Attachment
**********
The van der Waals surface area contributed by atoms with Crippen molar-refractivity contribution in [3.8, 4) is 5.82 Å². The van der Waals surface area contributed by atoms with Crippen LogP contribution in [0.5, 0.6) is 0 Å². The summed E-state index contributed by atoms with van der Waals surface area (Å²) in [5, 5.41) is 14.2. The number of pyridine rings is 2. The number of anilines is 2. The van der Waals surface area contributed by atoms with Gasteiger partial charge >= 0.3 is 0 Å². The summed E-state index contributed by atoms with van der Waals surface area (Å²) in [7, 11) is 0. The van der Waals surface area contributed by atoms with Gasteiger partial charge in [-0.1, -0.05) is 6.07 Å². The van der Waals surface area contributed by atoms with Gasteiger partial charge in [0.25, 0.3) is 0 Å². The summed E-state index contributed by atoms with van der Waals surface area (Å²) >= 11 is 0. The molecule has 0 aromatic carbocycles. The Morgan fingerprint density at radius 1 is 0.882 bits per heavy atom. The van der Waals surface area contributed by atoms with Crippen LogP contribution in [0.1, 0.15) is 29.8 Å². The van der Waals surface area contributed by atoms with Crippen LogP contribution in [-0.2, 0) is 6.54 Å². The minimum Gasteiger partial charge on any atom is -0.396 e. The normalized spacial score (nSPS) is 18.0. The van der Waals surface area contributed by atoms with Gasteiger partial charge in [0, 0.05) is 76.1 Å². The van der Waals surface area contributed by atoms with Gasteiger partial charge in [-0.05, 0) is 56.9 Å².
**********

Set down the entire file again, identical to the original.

The van der Waals surface area contributed by atoms with Crippen molar-refractivity contribution in [3.8, 4) is 5.82 Å². The van der Waals surface area contributed by atoms with Crippen LogP contribution in [0.5, 0.6) is 0 Å². The summed E-state index contributed by atoms with van der Waals surface area (Å²) in [5, 5.41) is 14.2. The number of pyridine rings is 2. The number of anilines is 2. The van der Waals surface area contributed by atoms with Gasteiger partial charge >= 0.3 is 0 Å². The summed E-state index contributed by atoms with van der Waals surface area (Å²) in [7, 11) is 0. The van der Waals surface area contributed by atoms with Gasteiger partial charge in [-0.1, -0.05) is 6.07 Å². The van der Waals surface area contributed by atoms with Gasteiger partial charge in [0.25, 0.3) is 0 Å². The summed E-state index contributed by atoms with van der Waals surface area (Å²) >= 11 is 0. The molecule has 0 aromatic carbocycles. The Morgan fingerprint density at radius 1 is 0.882 bits per heavy atom. The van der Waals surface area contributed by atoms with Crippen LogP contribution in [0.1, 0.15) is 29.8 Å². The van der Waals surface area contributed by atoms with Crippen LogP contribution in [-0.2, 0) is 6.54 Å². The minimum Gasteiger partial charge on any atom is -0.396 e. The normalized spacial score (nSPS) is 18.0. The van der Waals surface area contributed by atoms with Gasteiger partial charge in [0, 0.05) is 76.1 Å². The van der Waals surface area contributed by atoms with Gasteiger partial charge in [-0.05, 0) is 56.9 Å².